Nutrient consumption has been volatile since 2004

A line chart showing the fertilizer use in U.S. agriculture, years 1960 to 2010.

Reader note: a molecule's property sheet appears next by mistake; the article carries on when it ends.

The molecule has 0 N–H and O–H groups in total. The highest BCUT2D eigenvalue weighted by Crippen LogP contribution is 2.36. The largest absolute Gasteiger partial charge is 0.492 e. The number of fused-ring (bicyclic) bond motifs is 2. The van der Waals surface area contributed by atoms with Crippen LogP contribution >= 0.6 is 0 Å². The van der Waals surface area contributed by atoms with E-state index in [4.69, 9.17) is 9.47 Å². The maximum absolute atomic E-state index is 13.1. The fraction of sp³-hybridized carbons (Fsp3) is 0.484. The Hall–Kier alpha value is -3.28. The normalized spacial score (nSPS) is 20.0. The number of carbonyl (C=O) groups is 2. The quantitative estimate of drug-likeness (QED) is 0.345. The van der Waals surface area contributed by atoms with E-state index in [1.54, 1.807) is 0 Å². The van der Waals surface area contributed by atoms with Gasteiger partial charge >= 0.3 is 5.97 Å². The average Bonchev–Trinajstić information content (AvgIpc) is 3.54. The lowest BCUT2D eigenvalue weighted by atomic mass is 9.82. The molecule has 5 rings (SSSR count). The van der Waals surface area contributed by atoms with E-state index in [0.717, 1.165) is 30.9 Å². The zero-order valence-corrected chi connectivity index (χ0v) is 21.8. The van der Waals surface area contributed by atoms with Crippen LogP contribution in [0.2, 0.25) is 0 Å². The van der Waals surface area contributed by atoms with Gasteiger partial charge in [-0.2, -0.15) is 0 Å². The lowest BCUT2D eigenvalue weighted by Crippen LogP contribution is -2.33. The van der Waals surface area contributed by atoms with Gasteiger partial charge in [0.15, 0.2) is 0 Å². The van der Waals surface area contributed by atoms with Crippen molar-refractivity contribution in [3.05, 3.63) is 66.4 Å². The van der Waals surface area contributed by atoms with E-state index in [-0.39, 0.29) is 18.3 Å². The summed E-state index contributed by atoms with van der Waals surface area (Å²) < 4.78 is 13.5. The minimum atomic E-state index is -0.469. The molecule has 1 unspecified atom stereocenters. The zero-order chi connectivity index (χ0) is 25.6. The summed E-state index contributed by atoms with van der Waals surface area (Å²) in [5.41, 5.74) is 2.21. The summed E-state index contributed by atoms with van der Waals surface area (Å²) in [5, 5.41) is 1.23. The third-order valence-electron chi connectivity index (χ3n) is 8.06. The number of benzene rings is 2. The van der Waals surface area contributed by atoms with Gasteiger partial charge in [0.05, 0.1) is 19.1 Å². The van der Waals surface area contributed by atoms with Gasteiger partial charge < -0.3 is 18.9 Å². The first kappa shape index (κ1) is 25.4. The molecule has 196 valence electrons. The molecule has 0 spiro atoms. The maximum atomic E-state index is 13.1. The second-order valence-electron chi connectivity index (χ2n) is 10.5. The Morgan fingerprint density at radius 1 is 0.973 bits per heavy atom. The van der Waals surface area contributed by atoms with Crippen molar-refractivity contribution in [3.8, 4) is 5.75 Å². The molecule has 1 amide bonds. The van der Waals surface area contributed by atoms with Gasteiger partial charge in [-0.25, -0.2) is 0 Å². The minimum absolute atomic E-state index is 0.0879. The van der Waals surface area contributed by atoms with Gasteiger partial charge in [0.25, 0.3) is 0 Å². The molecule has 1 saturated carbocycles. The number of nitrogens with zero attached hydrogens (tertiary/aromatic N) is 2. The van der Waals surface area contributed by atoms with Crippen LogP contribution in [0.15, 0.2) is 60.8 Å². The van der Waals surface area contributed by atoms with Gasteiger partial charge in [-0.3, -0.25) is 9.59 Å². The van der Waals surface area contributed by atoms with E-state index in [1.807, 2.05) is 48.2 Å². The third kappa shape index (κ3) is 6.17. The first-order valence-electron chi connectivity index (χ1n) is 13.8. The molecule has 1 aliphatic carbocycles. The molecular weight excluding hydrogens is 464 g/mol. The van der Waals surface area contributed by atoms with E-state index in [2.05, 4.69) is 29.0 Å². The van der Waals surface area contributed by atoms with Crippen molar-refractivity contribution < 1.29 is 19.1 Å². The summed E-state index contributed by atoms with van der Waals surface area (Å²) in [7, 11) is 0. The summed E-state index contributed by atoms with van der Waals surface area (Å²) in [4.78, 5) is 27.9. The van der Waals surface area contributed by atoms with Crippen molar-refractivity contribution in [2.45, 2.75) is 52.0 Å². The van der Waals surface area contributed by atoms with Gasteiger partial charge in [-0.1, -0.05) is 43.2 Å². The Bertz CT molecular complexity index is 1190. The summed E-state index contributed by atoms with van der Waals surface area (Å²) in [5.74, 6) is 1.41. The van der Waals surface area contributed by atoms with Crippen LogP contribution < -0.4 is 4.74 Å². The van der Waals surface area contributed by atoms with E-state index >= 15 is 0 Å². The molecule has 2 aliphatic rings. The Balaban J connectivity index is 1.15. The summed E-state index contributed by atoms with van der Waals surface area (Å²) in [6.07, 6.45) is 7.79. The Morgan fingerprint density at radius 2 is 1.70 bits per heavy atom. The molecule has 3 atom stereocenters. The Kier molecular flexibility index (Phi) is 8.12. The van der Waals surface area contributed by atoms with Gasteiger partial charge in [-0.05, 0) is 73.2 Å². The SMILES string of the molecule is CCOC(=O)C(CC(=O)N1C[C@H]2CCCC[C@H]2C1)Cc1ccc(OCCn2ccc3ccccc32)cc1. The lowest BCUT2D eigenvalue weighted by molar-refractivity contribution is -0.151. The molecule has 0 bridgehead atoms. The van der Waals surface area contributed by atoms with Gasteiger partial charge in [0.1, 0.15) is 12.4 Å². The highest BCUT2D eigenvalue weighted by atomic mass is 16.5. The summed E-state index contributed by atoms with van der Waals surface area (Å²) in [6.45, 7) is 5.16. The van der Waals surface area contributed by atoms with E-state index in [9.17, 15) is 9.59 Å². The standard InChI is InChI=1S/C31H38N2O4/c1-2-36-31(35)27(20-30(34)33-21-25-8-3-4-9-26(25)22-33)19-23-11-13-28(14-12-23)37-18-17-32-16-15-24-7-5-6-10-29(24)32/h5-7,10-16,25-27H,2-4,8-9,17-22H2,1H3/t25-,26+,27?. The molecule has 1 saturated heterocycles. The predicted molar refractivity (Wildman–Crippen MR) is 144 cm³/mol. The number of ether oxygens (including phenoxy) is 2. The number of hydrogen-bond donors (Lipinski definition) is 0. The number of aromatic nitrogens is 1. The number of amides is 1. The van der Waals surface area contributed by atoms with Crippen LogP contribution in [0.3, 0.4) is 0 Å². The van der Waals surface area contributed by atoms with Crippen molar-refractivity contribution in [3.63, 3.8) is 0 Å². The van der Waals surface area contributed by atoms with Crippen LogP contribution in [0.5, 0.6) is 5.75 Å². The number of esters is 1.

Commercial fertilizer consumption increased rapidly before 1982 as more acreage was devoted to high-yield crop varieties and hybrids that responded favorably to more intensive fertilizer use. As global demand for grains grew, nutrient consumption peaked at 24 million tons in 1981. When grain demand dropped in 1983, government payment-in-kind programs idled record acres and reduced nutrient consumption to 18 million tons. Nutrient use then moved steadily upward, largely due to an increase in corn plantings. (Corn, on average, uses the most fertilizer of all crops.) Beginning in 2004, fertilizer consumption was volatile due to highly variable corn plantings and volatile fertilizer prices in the biofuels era. Record fertilizer prices in 2009 reduced consumption to 18 million tons, a 24-percent decline from 2004. As fertilizer prices declined in 2010, consumption rebounded to 21 million tons. This chart can be found in the ERS report, Agricultural Resources and Environmental Indicators, 2012 Edition, EIB-98, August 2012.

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